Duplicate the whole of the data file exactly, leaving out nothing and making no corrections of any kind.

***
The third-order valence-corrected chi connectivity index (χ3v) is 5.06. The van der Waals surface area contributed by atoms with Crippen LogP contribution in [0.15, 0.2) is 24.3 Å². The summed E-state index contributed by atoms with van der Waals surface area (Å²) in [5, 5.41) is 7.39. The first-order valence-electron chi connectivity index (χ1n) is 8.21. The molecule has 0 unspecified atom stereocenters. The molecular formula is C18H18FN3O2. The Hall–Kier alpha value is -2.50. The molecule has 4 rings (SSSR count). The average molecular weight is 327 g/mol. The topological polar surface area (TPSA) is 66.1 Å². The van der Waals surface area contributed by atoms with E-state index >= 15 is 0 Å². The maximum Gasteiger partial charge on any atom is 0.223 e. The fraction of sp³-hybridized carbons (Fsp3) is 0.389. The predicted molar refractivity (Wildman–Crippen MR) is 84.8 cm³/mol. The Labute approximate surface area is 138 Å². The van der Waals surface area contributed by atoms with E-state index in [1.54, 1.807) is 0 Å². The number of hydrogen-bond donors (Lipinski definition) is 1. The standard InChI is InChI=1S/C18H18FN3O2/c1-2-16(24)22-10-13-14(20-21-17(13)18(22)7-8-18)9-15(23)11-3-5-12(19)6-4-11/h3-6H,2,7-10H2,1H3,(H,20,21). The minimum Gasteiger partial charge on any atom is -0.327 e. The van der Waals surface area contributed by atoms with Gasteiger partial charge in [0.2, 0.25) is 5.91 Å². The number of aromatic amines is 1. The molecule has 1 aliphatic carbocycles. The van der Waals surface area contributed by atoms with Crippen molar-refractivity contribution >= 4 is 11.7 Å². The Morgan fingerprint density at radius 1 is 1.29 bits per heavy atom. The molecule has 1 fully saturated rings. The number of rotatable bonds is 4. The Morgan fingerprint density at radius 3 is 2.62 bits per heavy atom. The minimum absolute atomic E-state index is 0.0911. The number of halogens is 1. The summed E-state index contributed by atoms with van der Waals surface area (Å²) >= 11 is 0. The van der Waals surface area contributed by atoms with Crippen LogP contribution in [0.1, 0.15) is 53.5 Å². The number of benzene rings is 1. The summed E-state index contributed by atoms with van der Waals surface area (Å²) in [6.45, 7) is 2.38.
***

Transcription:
The third-order valence-corrected chi connectivity index (χ3v) is 5.06. The van der Waals surface area contributed by atoms with Crippen LogP contribution in [0.15, 0.2) is 24.3 Å². The summed E-state index contributed by atoms with van der Waals surface area (Å²) in [5, 5.41) is 7.39. The first-order valence-electron chi connectivity index (χ1n) is 8.21. The molecule has 0 unspecified atom stereocenters. The molecular formula is C18H18FN3O2. The Hall–Kier alpha value is -2.50. The molecule has 4 rings (SSSR count). The average molecular weight is 327 g/mol. The topological polar surface area (TPSA) is 66.1 Å². The van der Waals surface area contributed by atoms with E-state index >= 15 is 0 Å². The maximum Gasteiger partial charge on any atom is 0.223 e. The fraction of sp³-hybridized carbons (Fsp3) is 0.389. The predicted molar refractivity (Wildman–Crippen MR) is 84.8 cm³/mol. The Labute approximate surface area is 138 Å². The van der Waals surface area contributed by atoms with E-state index in [1.54, 1.807) is 0 Å². The number of hydrogen-bond donors (Lipinski definition) is 1. The standard InChI is InChI=1S/C18H18FN3O2/c1-2-16(24)22-10-13-14(20-21-17(13)18(22)7-8-18)9-15(23)11-3-5-12(19)6-4-11/h3-6H,2,7-10H2,1H3,(H,20,21). The minimum Gasteiger partial charge on any atom is -0.327 e. The van der Waals surface area contributed by atoms with Gasteiger partial charge in [0.2, 0.25) is 5.91 Å². The number of aromatic amines is 1. The molecule has 1 aliphatic carbocycles. The van der Waals surface area contributed by atoms with Crippen molar-refractivity contribution >= 4 is 11.7 Å². The Morgan fingerprint density at radius 1 is 1.29 bits per heavy atom. The molecule has 1 fully saturated rings. The number of rotatable bonds is 4. The Morgan fingerprint density at radius 3 is 2.62 bits per heavy atom. The minimum absolute atomic E-state index is 0.0911. The number of halogens is 1. The summed E-state index contributed by atoms with van der Waals surface area (Å²) >= 11 is 0. The van der Waals surface area contributed by atoms with Crippen LogP contribution in [0.1, 0.15) is 53.5 Å². The number of benzene rings is 1. The summed E-state index contributed by atoms with van der Waals surface area (Å²) in [6.45, 7) is 2.38.